Thumps reverberate down a darkened hallway at Centralia College Wednesday afternoon. Twenty yards down the hall and through a doorway reveals the culprit. Six Centralia College men’s basketball players are in the college’s gym, shooting, rebounding their shots and running back to shoot again.
The players are playing a game of 21 against each other, all on separate hoops with their own ball. The winner doesn’t have to run full-court sprints afterward. Four of the five are new freshman recruits, including guard Kayden Kelly, who just graduated from W.F. West seven months ago. Standing off to the side is Head Coach Jason Moir, barking orders to his players as they work furiously.
There is no defense, no contact and everyone in the gym, including Associate Head Coach Jonathan McMillan, is wearing a mask. Three of the five players live together in the same apartment, but are still required to have their own ball and use their own hoop at practice.
“It doesn’t make a lot of sense,” Moir said. “They live in the same house, they eat together, they play video games, they study together. But we’re following the best that we can to stay within the guidelines.”
This is the reality for sports at sub-professional level in the state right now, and Moir and McMillan are working diligently to prepare their team for a season unlike anyone has seen.
The Trailblazers are coming off a two-week quarantine and re-entry plan, also known as the Gray Phase, part of the Northwest Athletic Conference’s five-phase return-to-play guidelines.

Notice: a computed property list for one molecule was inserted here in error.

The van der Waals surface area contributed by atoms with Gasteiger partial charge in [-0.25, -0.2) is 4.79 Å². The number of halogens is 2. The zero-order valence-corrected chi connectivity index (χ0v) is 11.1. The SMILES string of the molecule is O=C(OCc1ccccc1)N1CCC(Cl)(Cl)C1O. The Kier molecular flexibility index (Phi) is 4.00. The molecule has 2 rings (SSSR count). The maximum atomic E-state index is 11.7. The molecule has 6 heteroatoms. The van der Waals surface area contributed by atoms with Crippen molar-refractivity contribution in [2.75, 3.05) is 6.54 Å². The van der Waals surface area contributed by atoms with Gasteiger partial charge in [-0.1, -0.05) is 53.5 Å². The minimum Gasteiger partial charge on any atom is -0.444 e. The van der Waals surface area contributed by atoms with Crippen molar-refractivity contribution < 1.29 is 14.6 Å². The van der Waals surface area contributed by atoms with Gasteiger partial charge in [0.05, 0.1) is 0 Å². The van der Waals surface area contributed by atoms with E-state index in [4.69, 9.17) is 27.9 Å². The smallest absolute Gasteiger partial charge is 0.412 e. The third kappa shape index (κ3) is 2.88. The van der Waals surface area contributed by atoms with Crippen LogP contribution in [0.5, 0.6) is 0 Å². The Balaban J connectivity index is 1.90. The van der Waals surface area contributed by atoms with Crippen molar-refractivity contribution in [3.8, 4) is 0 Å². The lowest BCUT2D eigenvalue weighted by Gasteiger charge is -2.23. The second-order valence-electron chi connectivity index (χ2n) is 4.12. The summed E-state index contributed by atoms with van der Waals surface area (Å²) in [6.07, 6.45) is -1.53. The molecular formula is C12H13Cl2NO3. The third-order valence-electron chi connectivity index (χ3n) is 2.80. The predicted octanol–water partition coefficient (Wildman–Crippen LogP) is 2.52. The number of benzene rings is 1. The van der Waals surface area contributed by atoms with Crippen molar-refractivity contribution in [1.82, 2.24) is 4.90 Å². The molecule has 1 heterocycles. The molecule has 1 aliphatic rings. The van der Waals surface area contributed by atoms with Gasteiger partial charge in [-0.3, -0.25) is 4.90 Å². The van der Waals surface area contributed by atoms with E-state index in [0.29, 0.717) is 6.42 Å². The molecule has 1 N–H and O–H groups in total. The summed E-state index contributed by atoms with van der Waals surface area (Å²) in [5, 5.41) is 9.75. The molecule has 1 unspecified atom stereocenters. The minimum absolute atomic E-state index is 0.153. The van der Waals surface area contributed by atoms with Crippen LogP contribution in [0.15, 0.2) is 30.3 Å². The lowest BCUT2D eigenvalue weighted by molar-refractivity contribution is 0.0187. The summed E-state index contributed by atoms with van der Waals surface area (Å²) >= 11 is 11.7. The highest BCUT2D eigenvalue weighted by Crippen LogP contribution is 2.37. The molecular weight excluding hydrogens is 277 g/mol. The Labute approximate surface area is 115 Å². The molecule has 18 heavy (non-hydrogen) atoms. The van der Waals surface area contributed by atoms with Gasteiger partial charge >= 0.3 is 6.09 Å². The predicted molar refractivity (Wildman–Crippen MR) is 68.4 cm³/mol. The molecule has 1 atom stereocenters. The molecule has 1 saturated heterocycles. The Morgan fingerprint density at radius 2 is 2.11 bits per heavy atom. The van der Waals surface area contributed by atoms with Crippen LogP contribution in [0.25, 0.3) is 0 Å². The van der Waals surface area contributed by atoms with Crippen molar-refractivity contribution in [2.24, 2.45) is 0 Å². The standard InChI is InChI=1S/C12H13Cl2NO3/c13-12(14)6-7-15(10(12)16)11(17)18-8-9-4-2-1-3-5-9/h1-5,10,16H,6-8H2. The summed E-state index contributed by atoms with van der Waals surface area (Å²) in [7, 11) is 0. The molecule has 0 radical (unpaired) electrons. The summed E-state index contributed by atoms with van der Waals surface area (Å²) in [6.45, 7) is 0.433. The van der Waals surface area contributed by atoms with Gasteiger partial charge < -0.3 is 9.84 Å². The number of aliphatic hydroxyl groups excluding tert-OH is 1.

Players are required to track and record every place they travel using an online spreadsheet. It helps determine whether or not players are at risk if there is an outbreak somewhere in the county. And if any player contracts COVID-19 during these phases, the team has to start all the way back at phase one.
The Blazers are currently in the Red Phase, which allows small, group training based on local health authority restrictions. That means the Blazers can workout in groups of six or less, and Moir has his team broken up into two groups that come in at separate times each day.
The Blazers are currently on their fourth day of practices since reaching the Red Phase, and they haven’t practiced together as a full team since just before Thanksgiving. They already went through some of the phases in fall 2020, but were reset when the college went into winter break.
This week, Feb. 1, the team will be starting the Yellow Phase, which allows for full team practices with social-distancing measures in place. The Blazers will be able to have up to three players at each basket, which will let them perform rebounding and passing drills.
Until then, the team’s first group of six starts its day in the afternoon with 30 minutes of warmups and ball-handling drills. The next 20 minutes consists of shooting drills for each player at their own basket.
For Kelly, who is winded after running and shooting non-stop for nearly an hour while wearing a face mask, the guidelines are worth being able to get back into the gym.